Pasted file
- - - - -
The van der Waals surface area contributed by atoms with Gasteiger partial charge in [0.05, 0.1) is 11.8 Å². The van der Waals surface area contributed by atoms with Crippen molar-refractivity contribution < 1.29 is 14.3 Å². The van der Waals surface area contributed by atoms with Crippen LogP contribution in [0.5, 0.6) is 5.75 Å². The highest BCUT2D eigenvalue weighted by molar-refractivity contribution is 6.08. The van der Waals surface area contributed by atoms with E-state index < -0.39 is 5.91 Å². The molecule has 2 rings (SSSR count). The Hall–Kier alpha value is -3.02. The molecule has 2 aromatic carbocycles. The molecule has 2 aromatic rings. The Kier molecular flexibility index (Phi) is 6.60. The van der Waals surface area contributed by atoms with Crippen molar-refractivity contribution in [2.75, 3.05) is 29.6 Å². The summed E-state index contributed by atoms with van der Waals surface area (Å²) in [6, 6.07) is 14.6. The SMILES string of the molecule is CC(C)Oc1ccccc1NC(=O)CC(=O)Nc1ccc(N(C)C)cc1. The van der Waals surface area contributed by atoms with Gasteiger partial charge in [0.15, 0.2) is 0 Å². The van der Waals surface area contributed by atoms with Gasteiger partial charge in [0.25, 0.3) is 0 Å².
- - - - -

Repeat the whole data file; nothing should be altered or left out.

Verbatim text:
The van der Waals surface area contributed by atoms with Gasteiger partial charge in [0.05, 0.1) is 11.8 Å². The van der Waals surface area contributed by atoms with Crippen molar-refractivity contribution < 1.29 is 14.3 Å². The van der Waals surface area contributed by atoms with Crippen LogP contribution in [0.5, 0.6) is 5.75 Å². The highest BCUT2D eigenvalue weighted by molar-refractivity contribution is 6.08. The van der Waals surface area contributed by atoms with E-state index < -0.39 is 5.91 Å². The molecule has 2 rings (SSSR count). The Hall–Kier alpha value is -3.02. The molecule has 2 aromatic carbocycles. The molecule has 2 aromatic rings. The Kier molecular flexibility index (Phi) is 6.60. The van der Waals surface area contributed by atoms with Crippen molar-refractivity contribution in [2.75, 3.05) is 29.6 Å². The summed E-state index contributed by atoms with van der Waals surface area (Å²) in [6, 6.07) is 14.6. The SMILES string of the molecule is CC(C)Oc1ccccc1NC(=O)CC(=O)Nc1ccc(N(C)C)cc1. The van der Waals surface area contributed by atoms with Gasteiger partial charge in [0.15, 0.2) is 0 Å². The van der Waals surface area contributed by atoms with Gasteiger partial charge in [0.25, 0.3) is 0 Å².